'Europe is poor so should live within its means'
| 07 Feb 2012
For decades the West has lectured the East on how to manage its economies. Not any more.
Now the emerging economies of Asia look like models of steady, consistent policy and sustained growth while Europe, America and Japan are mired in debt and are growing achingly slowly, if at all.
So what can the West learn from the East?
According to former Malaysian Prime Minister Mahathir Mohamad, the message is simple but devastating: Europe must face up to the new economic reality.
"Europe... has lost a lot of money and therefore you must be poor now relative to the past," he reasons in an interview with BBC World Service's Business Daily.
"And in Asia we live within our means. So when we are poor, we live as poor people. I think that is a lesson that Europe can learn from Asia."
State of denial
Dr Mahathir is well qualified to pass judgement.
If any Asian leader can make claim to having laid the groundwork for his country's economic expansion, it is he.
During his two decades in power, Dr Mahathir helped transform Malaysia from a sleepy former colony into an economic tiger.
But his advice will not make happy reading in the capitals of Europe.
Dr Mahathir believes European leaders are in a state of denial.
"You refuse to acknowledge you have lost money and therefore you are poor," he says.
"And you can't remedy that by printing money. Money is not something you just print. It must be backed by something, either good economy or gold."
Dr Mahathir may be 86 years old, but he still holds very strong views.
In particular, he believes Europe and the West must begin the long slow process of restructuring their economies to reduce their dependence on the financial sector.
"I think you should go back to doing what I call real business - producing goods, providing services, trading - not just moving figures in bank books, which is what you are doing."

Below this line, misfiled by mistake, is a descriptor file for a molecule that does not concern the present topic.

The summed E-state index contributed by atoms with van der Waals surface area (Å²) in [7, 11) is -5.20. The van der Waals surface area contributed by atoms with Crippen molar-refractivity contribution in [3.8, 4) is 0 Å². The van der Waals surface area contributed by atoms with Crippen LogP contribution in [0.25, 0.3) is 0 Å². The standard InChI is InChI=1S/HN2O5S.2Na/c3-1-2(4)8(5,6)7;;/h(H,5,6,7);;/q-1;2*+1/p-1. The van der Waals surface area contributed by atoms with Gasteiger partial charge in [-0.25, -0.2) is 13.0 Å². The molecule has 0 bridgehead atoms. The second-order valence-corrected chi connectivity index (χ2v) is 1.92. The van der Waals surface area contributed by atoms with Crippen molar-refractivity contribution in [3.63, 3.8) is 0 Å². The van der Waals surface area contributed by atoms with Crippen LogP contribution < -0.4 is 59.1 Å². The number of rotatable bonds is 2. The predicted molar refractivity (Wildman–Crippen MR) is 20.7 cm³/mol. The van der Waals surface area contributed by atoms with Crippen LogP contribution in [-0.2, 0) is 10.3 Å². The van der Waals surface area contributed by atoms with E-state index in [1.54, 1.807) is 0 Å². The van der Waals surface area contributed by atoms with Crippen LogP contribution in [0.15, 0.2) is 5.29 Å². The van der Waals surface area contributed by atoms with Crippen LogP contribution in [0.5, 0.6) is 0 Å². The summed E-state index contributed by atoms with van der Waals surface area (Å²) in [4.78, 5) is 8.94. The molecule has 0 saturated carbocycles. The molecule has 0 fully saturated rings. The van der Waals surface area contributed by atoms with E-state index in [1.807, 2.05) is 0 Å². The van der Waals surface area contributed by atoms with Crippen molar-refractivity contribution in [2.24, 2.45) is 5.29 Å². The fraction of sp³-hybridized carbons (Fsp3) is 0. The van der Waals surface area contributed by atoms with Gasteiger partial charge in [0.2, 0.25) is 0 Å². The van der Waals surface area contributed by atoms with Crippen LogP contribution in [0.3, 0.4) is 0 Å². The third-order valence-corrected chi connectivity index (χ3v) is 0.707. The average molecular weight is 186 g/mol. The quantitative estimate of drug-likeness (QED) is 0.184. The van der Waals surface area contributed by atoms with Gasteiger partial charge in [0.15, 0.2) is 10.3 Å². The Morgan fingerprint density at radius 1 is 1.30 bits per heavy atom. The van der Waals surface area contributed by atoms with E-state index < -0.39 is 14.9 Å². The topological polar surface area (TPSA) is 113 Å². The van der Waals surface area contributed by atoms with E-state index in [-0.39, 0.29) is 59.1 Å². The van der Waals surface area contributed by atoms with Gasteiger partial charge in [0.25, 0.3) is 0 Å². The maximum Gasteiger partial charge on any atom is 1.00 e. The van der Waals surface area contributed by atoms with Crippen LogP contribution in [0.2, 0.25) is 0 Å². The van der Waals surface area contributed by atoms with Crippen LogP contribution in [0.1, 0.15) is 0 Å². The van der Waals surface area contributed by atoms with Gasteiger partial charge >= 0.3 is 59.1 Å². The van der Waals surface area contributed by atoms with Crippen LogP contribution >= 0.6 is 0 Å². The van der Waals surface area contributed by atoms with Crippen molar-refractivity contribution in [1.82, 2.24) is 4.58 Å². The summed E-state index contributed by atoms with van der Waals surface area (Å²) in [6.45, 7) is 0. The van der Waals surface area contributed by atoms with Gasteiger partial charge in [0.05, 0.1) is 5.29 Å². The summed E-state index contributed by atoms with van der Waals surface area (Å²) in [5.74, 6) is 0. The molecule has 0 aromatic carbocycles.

His big bugbear is still currency trading, which he believes did huge damage to the Malaysian economy during the financial crisis that hit Asia in the late 1990s.
"Currency is not a commodity", he says.
"You sell coffee. Coffee… can be ground and made into a cup of coffee.
"But currency, you cannot grind it and make it into anything. It is just figures in the books of the banks and you can trade with figures in the books of banks only.
"There must be something solid to trade, then you can legitimately make money."
But even if Europe takes his advice, Dr Mahathir believes there will be no quick return to economic health.
"To recover your wealth you have to work over many years to rebuild your capacities, to produce goods and services to sell to the world, to compete with the eastern countries," he says.
European workers are overpaid and unproductive, Dr Mahathir believes.
"I think you have paid your workers far too much money for much less work," he says.
"So you cannot expect to live at this level of wealth when you are not producing anything that is marketable."
His message is tough, he acknowledges, before adding with a laugh: "We used to get tough messages from you before, remember?"
"And now, what is the result? Sometimes you undermined our currency and we became very poor. Well, we learn from each other. We were Euro-centric before. I think it should be a little bit Asia-centric now."
A tough message indeed.
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